UK Government calls for second Scottish independence referendum bid to be declined by Supreme Court

The Advocate General for Scotland Lord Stewart QC said the reference “does not fall within the jurisdiction of this court”

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The UK Government’s written case to the Supreme Court has said the reference on a Scottish independence referendum should be declined.

Scotland’s Lord Advocate Dorothy Bain QC last month asked the Supreme Court to decide whether a prospective Bill, which would legislate for another referendum, would be within the powers of Holyrood.

The Advocate General for Scotland Lord Stewart QC has published his written submission to the court on Wednesday.

He said the reference “does not fall within the jurisdiction of this court” and advised the court “decline to determine the reference as a matter of its inherent discretion”.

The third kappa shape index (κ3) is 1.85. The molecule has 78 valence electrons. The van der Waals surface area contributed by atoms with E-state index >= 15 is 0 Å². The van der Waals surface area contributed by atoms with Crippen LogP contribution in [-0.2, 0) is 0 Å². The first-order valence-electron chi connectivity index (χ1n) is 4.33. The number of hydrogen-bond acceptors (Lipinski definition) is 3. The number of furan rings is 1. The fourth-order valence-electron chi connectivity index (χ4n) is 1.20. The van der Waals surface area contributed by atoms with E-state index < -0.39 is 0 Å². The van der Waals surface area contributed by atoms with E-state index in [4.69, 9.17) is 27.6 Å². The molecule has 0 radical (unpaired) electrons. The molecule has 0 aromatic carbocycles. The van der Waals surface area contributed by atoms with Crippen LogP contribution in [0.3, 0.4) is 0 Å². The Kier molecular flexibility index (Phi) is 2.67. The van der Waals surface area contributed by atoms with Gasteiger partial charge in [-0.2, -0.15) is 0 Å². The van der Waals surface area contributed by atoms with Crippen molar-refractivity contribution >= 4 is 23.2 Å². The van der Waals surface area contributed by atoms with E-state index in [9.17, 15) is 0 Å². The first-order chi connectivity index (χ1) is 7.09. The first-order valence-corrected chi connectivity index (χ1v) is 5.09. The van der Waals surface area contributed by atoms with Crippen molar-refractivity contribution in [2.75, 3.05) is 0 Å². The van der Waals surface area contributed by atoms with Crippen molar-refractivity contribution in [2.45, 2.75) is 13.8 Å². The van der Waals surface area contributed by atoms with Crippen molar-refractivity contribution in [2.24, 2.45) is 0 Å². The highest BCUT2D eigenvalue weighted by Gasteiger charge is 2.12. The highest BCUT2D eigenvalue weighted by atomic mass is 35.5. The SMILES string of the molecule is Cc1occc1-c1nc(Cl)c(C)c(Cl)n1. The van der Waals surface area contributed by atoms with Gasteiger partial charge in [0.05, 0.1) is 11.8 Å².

Nicola Sturgeon
Nicola Sturgeon
The Supreme Court has been asked to decide whether a prospective Bill would be within the powers of Holyrood
The Supreme Court has been asked to decide whether a prospective Bill would be within the powers of Holyrood

The submission adds: “The provision made in schedule six for the deferral of devolution issues directly to this court was not intended to circumvent the specific statutory procedure in section 33 of the 1998 Act.”

It adds: “If the court decides that it does have jurisdiction, the AGS submits, secondly, that the answer to the question referred is ‘yes’.

“A referendum on Scottish independence plainly (at least) relates to the reserved matters of the Union of the Kingdom of Scotland and England and of the Parliament of the United Kingdom.

“That conclusion is unaffected by whether the referendum is, in its outcome, advisory or legally binding.”

The UK Government’s submission states that the Lord Advocate’s approach gives “rise to surprising consequences”.

Lord Stewart QC said referring the issue to court would allow UK law officers to make a “pre-emptive” reference on any Scottish legislative proposal which is deemed to be “outside of legislative competence”.

The submission also argues the Supreme Court does not normally give “advisory opinions on abstract legal questions”.